Apps are not enough: agents need VR and Chatbots

Apps are not enough: agents need VR and Chatbots

LONDON — Digitally savvy clients want more from their travel agents than just a website or an app, reveals the WTM Global Trends Report 2016, in association with Euromonitor International, released today at World Travel Market London.

The concept of ‘clicks and mortar’ has moved on, the report states, and agents need to think in terms of merging their physical and digital presence to thrive in what is known as the ‘physital’ economy.

Euromonitor International, Head of Travel, Caroline Bremner, said: “Travel agents who think that having a web site or app means they are meeting the needs of today’s travellers are four years behind the times. Technology has moved on, and so has what their potential clients expect.”

Travel agents are advised to consider virtual reality (VR) as a way to bridge the gap between the traditional face-to-face experience of visiting a high street agent and the expectations of today’s travellers.

The WTM Global Trends Report predicts that by 2020, online agents will have a bigger slice of the overall travel market than offline agents – offline agents’ market share will have dropped to 48.4% in 2020 from 53.8% in 2015.

“With global online sales for intermediaries set to overtake offline sales, traditional retailers need to evolve so as not to lose out,” Bremner added. “Advances in technology empower traditional retailers by providing a unique service addition, and help them be competitive with the online travel channel.”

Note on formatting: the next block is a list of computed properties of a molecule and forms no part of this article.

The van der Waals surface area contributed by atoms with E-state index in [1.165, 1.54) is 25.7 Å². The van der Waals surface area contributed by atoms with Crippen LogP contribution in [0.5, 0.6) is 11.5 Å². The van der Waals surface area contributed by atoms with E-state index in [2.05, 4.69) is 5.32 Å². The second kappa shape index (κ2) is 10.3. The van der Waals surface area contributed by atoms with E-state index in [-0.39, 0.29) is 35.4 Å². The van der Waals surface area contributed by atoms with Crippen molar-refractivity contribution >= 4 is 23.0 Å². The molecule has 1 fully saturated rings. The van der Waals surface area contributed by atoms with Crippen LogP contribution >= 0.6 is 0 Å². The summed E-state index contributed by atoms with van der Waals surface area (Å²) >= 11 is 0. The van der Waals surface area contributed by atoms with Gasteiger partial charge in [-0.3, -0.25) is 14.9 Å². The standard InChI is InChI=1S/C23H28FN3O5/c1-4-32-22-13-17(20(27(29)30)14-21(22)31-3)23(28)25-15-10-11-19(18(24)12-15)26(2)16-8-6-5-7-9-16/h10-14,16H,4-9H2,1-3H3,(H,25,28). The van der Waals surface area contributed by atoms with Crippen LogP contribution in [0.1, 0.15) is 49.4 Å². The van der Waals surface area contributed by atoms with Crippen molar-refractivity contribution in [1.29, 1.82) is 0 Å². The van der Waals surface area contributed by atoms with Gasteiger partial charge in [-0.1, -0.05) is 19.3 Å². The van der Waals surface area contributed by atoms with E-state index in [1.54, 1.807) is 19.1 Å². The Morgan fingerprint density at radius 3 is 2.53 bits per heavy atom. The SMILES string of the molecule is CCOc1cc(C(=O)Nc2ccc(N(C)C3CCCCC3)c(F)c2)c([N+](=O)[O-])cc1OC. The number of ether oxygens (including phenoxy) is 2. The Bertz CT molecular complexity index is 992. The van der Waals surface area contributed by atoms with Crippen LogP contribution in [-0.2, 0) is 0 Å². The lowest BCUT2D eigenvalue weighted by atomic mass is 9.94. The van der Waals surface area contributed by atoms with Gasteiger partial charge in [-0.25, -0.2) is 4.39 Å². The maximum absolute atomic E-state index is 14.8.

VR is one such technological advance available to agents and has been adopted by Thomas Cook and TUI retail outlets in the UK, and is being offered by Xplr VR by Travelweek in Canada.

There are other innovations which forward-thinking high street agents should start thinking about today in advance of wider adoption in the years to come. Chatbots, for example, have come to prominence, using artificial intelligence and machine learning to interact via an app with potential customers in a human-like way without any direct human involvement.

Online giants such as and Expedia have all started using chatbots that can learn what consumers like and deliver appropriate suggestions for travel products to buy.

However, there are also app-based travel agent startups, such as Lola, which uses a combination of artificial intelligence and human researchers to provide an on-demand travel service.

Agents could also look at using artificial intelligence to automate back-office and administrative functions in order to free up time for customer-focused activities.

World Travel Market London, Senior Director, Simon Press said: “As a sign of how the travel retailing landscape has changed, a traditional agent is now someone who uses digital tools to provide an exciting and innovative offline experience. People are coming into travel agents and want to be shown their hotel on a VR headset rather than in a brochure.

“Many people thought technology would kill off the high street travel agent. But the reality is that technology is giving agents the chance to meet online expectations in an offline context.”

WTM London is the event where the travel and tourism industry conducts its business deals. Buyers from the WTM Buyers’ Club have a combined purchasing responsibility of $22.6 billion (£15.8bn) and sign deals at the event worth $3.6 billion (£2.5bn).

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